• I recently started volunteering for an animal shelter. Both walking dogs, and photographing the animals for their online profiles. Part of me was doing it so that I can grow my portfolio of pet photography, but also because I wanted to do something good. Even though I’ve only done it for 3 weeks I can already notice the positive boost to my mood. I’m happy because I know that the dogs get exercise. I’m happy because the dogs have improved photos on their profiles which increases their marketability. I’m also happy because the dogs that I’ve helped gets adopted. Volunteering is a great thing. When you give your time, you never know what’s going to come out of it.

  • ks

    I completely agree, but I’d add one caveat–sometimes, you can increase your happiness by admitting that right now (for whatever reason) isn’t the right time to volunteer. I was making myself miserable because a change in our family situation made volunteering very very difficult, and being a volunteer is an important part of my self-identity. But that change isn’t permanent, and I felt much better when I acknowledged that and gave myself permission to take a volunteering hiatus.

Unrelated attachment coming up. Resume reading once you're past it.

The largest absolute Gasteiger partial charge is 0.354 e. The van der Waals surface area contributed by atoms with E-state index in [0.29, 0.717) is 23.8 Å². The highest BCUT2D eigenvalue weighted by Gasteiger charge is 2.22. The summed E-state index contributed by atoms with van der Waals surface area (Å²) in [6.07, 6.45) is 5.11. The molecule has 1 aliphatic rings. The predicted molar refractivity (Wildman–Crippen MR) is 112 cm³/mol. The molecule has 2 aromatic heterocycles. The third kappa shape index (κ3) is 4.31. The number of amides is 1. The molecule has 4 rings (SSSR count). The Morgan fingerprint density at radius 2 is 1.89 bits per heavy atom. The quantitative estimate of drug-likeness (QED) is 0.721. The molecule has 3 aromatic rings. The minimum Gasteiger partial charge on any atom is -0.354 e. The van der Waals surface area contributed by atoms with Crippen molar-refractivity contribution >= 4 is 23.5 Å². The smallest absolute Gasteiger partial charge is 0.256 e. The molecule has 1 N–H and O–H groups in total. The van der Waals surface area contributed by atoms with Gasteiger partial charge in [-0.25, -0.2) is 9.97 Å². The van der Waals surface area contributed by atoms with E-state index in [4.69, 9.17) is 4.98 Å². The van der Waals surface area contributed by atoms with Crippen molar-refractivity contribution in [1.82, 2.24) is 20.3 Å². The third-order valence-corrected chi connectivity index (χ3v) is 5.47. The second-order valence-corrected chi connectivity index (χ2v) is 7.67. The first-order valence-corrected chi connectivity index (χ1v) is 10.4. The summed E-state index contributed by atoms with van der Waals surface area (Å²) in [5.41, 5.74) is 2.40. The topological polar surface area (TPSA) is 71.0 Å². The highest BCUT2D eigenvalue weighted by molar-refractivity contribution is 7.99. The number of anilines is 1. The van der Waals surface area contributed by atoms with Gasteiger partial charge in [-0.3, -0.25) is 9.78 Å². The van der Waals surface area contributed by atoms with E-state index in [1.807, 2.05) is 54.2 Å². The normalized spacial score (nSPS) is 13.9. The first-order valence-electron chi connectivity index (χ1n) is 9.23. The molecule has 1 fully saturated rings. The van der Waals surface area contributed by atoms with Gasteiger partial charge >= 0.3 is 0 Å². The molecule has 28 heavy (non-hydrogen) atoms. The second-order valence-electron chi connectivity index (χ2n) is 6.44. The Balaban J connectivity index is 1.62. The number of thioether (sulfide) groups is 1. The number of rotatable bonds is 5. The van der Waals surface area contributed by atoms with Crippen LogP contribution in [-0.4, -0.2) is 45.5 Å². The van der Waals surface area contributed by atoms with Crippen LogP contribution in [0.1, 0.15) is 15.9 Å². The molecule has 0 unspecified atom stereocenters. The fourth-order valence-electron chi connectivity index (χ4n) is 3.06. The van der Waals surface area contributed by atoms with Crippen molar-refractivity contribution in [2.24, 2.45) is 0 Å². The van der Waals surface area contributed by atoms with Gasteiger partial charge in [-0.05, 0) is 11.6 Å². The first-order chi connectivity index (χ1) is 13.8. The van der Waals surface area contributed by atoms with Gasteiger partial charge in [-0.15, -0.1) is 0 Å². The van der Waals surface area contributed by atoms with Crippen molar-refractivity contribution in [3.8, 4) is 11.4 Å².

• I founded and volunteer with my local chapter of USA Dance, Inc. (governing body of amateur DanceSport, member of the U.S. Olympic Committee) to bring more and better ballroom dancing activities to Los Angeles, and promote the National agenda of getting DanceSport into the Olympic Games. It’s often frustrating but very satisfying.

  • Val